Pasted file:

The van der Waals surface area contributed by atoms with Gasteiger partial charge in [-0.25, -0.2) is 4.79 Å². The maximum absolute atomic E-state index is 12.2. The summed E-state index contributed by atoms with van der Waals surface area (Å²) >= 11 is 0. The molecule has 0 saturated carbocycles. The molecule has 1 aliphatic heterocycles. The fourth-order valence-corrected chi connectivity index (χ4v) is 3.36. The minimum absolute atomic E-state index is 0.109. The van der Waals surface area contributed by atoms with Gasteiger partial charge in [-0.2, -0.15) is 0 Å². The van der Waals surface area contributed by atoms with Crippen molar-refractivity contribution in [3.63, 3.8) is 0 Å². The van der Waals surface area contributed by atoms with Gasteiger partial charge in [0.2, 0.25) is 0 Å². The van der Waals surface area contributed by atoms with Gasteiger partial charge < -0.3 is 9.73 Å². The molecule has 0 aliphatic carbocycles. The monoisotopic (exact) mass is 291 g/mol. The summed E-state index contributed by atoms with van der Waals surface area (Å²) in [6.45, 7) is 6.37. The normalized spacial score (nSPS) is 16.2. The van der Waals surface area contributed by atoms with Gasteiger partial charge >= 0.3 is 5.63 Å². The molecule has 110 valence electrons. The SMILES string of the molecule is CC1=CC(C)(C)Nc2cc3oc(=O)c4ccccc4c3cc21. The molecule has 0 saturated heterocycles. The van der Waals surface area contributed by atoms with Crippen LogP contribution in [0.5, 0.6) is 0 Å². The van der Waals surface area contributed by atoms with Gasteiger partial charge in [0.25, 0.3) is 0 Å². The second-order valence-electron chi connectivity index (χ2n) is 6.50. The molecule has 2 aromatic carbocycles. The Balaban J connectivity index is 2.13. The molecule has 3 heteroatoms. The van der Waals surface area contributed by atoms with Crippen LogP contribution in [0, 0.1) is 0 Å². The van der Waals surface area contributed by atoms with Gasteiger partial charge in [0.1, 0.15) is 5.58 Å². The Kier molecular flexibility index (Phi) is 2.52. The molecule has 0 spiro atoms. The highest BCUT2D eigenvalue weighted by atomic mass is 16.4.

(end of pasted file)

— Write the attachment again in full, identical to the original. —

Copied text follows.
The van der Waals surface area contributed by atoms with Gasteiger partial charge in [-0.25, -0.2) is 4.79 Å². The maximum absolute atomic E-state index is 12.2. The summed E-state index contributed by atoms with van der Waals surface area (Å²) >= 11 is 0. The molecule has 0 saturated carbocycles. The molecule has 1 aliphatic heterocycles. The fourth-order valence-corrected chi connectivity index (χ4v) is 3.36. The minimum absolute atomic E-state index is 0.109. The van der Waals surface area contributed by atoms with Gasteiger partial charge in [-0.2, -0.15) is 0 Å². The van der Waals surface area contributed by atoms with Crippen molar-refractivity contribution in [3.63, 3.8) is 0 Å². The van der Waals surface area contributed by atoms with Gasteiger partial charge in [0.2, 0.25) is 0 Å². The van der Waals surface area contributed by atoms with Gasteiger partial charge < -0.3 is 9.73 Å². The molecule has 0 aliphatic carbocycles. The monoisotopic (exact) mass is 291 g/mol. The summed E-state index contributed by atoms with van der Waals surface area (Å²) in [6.45, 7) is 6.37. The normalized spacial score (nSPS) is 16.2. The van der Waals surface area contributed by atoms with Gasteiger partial charge >= 0.3 is 5.63 Å². The molecule has 110 valence electrons. The SMILES string of the molecule is CC1=CC(C)(C)Nc2cc3oc(=O)c4ccccc4c3cc21. The molecule has 0 saturated heterocycles. The van der Waals surface area contributed by atoms with Crippen LogP contribution in [0.5, 0.6) is 0 Å². The van der Waals surface area contributed by atoms with Gasteiger partial charge in [0.25, 0.3) is 0 Å². The second-order valence-electron chi connectivity index (χ2n) is 6.50. The molecule has 2 aromatic carbocycles. The Balaban J connectivity index is 2.13. The molecule has 3 heteroatoms. The van der Waals surface area contributed by atoms with Crippen LogP contribution in [0, 0.1) is 0 Å². The van der Waals surface area contributed by atoms with Gasteiger partial charge in [0.1, 0.15) is 5.58 Å². The Kier molecular flexibility index (Phi) is 2.52. The molecule has 0 spiro atoms. The highest BCUT2D eigenvalue weighted by atomic mass is 16.4.